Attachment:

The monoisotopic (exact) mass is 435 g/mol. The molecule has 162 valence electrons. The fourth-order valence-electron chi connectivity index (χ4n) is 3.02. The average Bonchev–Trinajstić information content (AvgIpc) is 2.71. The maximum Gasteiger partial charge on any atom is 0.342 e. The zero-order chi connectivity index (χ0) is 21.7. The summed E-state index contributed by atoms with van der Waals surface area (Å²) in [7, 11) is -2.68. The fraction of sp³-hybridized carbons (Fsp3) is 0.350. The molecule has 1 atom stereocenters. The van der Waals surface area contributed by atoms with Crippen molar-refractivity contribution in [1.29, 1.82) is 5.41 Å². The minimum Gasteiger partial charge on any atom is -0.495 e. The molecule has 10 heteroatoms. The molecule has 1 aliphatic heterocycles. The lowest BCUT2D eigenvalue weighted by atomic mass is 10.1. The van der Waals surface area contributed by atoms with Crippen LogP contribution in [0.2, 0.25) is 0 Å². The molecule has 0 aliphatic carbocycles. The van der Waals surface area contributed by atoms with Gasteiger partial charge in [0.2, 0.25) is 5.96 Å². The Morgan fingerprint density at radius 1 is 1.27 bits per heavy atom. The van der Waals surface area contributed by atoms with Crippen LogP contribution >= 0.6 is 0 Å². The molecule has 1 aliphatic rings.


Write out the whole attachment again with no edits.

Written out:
The monoisotopic (exact) mass is 435 g/mol. The molecule has 162 valence electrons. The fourth-order valence-electron chi connectivity index (χ4n) is 3.02. The average Bonchev–Trinajstić information content (AvgIpc) is 2.71. The maximum Gasteiger partial charge on any atom is 0.342 e. The zero-order chi connectivity index (χ0) is 21.7. The summed E-state index contributed by atoms with van der Waals surface area (Å²) in [7, 11) is -2.68. The fraction of sp³-hybridized carbons (Fsp3) is 0.350. The molecule has 1 atom stereocenters. The van der Waals surface area contributed by atoms with Crippen molar-refractivity contribution in [1.29, 1.82) is 5.41 Å². The minimum Gasteiger partial charge on any atom is -0.495 e. The molecule has 10 heteroatoms. The molecule has 1 aliphatic heterocycles. The lowest BCUT2D eigenvalue weighted by atomic mass is 10.1. The van der Waals surface area contributed by atoms with Crippen LogP contribution in [0.2, 0.25) is 0 Å². The molecule has 0 aliphatic carbocycles. The van der Waals surface area contributed by atoms with Gasteiger partial charge in [0.2, 0.25) is 5.96 Å². The Morgan fingerprint density at radius 1 is 1.27 bits per heavy atom. The van der Waals surface area contributed by atoms with Crippen LogP contribution >= 0.6 is 0 Å². The molecule has 1 aliphatic rings.